By Avinash Reddy and Pooja Pandey
Pupil Teacher Ratio (PTR) is an important determinant of the quality of education delivery and can also be used as a means to assess the workload of teachers and their subsequent performance.
The RTE Act, in its schedule, provides clear norms for PTR in primary (30:1) and secondary levels of school education (35:1). However, an ideal PTR could vary, depending on the stage of education as well as the learning needs of a child, including for inclusive schools.
In this article, drawing from the recent judgment of the Supreme Court in Rajneesh Pandey vs Union of India, we try to understand how PTR operates in schools providing inclusive education, especially in relation to children with disabilities.
The Rights of Persons with Disabilities (RPWD) Act provides a clear definition of inclusive schools, i.e., schools imparting education to both children with and without disabilities by making the necessary adaptations to the curriculum, pedagogy, infrastructure etc. to make education accessible for all children. In such schools, the delivery of educational and allied needs of students with disabilities are delivered by two categories of teachers: general teachers and special educators.
The latter belong to a specific category of teachers with differing norms of employment and are overseen by the Rehabilitation Council of India(RCI). A detailed account of the landscape of special educators in the framework for inclusive education has been covered separately by the authors in another article.
In October 2021, the Supreme Court in the case of Rajneesh Pandey vs Union of India directed the Central government to notify the pupil teacher ratio for special educators who alone can teach children with disabilities even in inclusive schools.
In response, it has been reported that the Ministry of Education filed a compliance affidavit before the Court stating that it has accepted the pupil teacher ratio for special educators in inclusive schools as recommended by the Rehabilitation Council of India (‘RCI’) – i.e. 10:1 at the primary level and 15:1 at the upper primary, secondary and higher secondary level.
In this judgment, the Supreme Court had referred to the case of Ms. Reshma Parveen v. The Director, Directorate of Education, more specifically to the recommendations made by the State commissioner for Persons with Disabilities (PwD), National Capital Territory of Delhi. The said recommendations acknowledged the dynamic nature of enrolment of students with different disabilities in the schools, and stated that there is no rationale to make a provision for special educators per school.
Further, it differentiates between the varying need for support among children with disabilities, by prescribing PTRs based on the nature of disability, i.e. “1 : 8 for children with cerebral palsy, visual impairment and hearing impairment, 1 : 5 for children with intellectual disability, Autism Spectrum Disorder (ASD) and Specific learning disabilities; and 1 : 2 for Deaf-Blind and a combination of two or more of the seven disabilities mentioned above.”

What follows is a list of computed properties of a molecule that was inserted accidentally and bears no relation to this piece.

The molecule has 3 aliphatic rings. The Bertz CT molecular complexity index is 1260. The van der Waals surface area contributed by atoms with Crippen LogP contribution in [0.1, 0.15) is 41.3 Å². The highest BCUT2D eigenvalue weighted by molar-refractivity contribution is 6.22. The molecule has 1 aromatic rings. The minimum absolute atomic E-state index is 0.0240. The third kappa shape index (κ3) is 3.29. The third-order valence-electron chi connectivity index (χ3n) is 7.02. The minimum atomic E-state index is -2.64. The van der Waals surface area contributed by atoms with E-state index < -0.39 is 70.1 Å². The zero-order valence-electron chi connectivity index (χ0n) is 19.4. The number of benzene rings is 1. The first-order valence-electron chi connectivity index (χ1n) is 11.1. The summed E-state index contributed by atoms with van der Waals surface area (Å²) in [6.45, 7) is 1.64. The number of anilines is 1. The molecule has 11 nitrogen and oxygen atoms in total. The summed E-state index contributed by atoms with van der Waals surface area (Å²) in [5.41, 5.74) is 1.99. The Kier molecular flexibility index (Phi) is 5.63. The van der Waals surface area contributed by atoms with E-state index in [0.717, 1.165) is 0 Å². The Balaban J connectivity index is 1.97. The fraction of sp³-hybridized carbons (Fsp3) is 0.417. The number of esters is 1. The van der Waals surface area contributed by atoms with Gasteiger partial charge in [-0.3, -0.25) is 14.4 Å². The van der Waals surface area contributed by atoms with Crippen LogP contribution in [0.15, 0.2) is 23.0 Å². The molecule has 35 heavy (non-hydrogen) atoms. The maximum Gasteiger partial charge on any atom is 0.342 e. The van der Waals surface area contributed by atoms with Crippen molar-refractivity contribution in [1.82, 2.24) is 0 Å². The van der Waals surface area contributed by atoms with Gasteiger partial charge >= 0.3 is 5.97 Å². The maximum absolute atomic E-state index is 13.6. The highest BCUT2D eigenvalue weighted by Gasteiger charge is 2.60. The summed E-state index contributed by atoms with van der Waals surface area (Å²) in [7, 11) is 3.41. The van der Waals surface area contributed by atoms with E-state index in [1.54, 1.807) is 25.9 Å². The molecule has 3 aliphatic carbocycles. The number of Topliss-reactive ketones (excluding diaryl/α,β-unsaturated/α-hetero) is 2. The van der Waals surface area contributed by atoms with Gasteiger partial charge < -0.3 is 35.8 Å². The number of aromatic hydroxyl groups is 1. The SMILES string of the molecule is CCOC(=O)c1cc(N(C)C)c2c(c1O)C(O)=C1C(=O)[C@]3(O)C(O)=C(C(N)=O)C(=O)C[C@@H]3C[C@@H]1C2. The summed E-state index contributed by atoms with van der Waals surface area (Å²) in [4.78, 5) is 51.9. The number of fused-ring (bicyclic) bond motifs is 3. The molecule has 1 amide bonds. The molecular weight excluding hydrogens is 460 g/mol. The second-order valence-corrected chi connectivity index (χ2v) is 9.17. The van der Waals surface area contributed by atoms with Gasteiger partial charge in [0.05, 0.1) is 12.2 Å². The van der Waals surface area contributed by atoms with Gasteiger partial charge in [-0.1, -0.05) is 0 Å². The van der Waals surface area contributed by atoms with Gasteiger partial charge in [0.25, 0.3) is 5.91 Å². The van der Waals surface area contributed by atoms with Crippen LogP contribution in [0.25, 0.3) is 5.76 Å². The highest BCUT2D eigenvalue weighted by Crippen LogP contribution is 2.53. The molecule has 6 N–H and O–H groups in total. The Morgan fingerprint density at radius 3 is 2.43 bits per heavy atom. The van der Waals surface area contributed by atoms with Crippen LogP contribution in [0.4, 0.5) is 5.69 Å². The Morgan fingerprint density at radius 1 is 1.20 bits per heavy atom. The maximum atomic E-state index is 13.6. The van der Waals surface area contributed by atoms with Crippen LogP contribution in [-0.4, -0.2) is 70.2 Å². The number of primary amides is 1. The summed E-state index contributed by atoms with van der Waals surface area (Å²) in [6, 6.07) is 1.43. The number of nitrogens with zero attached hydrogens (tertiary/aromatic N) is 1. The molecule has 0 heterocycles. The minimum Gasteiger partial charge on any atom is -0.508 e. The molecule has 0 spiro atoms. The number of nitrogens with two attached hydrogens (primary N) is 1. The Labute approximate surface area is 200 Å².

As a stopgap arrangement until the Centre notified the pupil teacher ratio, the Supreme Court had directed the adoption of the pupil teacher ratios for different disabilities, as recommended in this case. It, therefore, provided a reasonable yardstick, accounting for the varying needs of children with different disabilities and reflecting them in the classroom PTR.
However, the reportedly accepted pupil-teacher ratio of 10:1 at the primary level and 15:1 at other levels of schooling does not account for the varying levels of support required by children with different disabilities.
Further, this pupil teacher ratio is ill-thought-out due to the following reasons -
a) The appointed special educators may not be trained to teach the enrolled Children with Disabilities (CwD), unless all such special educators are equipped with cross-disability training; b) In the absence of a clear set of regulations to utilise the services of special educators either through a bilingual mode of teaching or as shadow teachers, such a PTR may also result in the segregation of CwD even within the schools to facilitate their education.
It can further result in clubbing of CwD across different classes such that they can be taught by the special educators.
Crucially, the positive implication of prescribing the PTR for CwD by amending the RTE is that it will provide a much needed push for creating permanent posts for special educators in all schools, as against the prevailing practice of appointing itinerant special educators which not only overburdens them but also affects the access to quality education for children with disabilities.
It also offers a further possibility of changes by ensuring that the prescribed PTR in the RTE Act accounts for varying needs of the different CwD, while also providing for special educators as shadow teachers.
Lastly, for inclusion to truly happen, special educators and general teachers must work in tandem. This approach requires the respective governing bodies [i.e. the Rehabilitation Council of India (RCI) and the National Council for Teacher Education (NCTE)] to coordinate effectively with each other, efforts for which have happened in the past through an MoU between the said bodies.
However, this is still no clear indication of the effectiveness and impact of such synergies. The prerogative of inclusive education can never be achieved if only the special educators are made responsible for teaching CwD, without meaningful participation of all the other actors in education, including the regular teachers.
Avinash Reddy is a Project Fellow at the Inclusive Education Team of the Vidhi Centre for Legal Policy.
Pooja Pandey is a a Senior Resident Fellow, Inclusive Education, at Vidhi.
Vidhispeaks is a column on law and policy curated by Vidhi. The views expressed are of the fellow and do not reflect the views of Vidhi or Bar & Bench.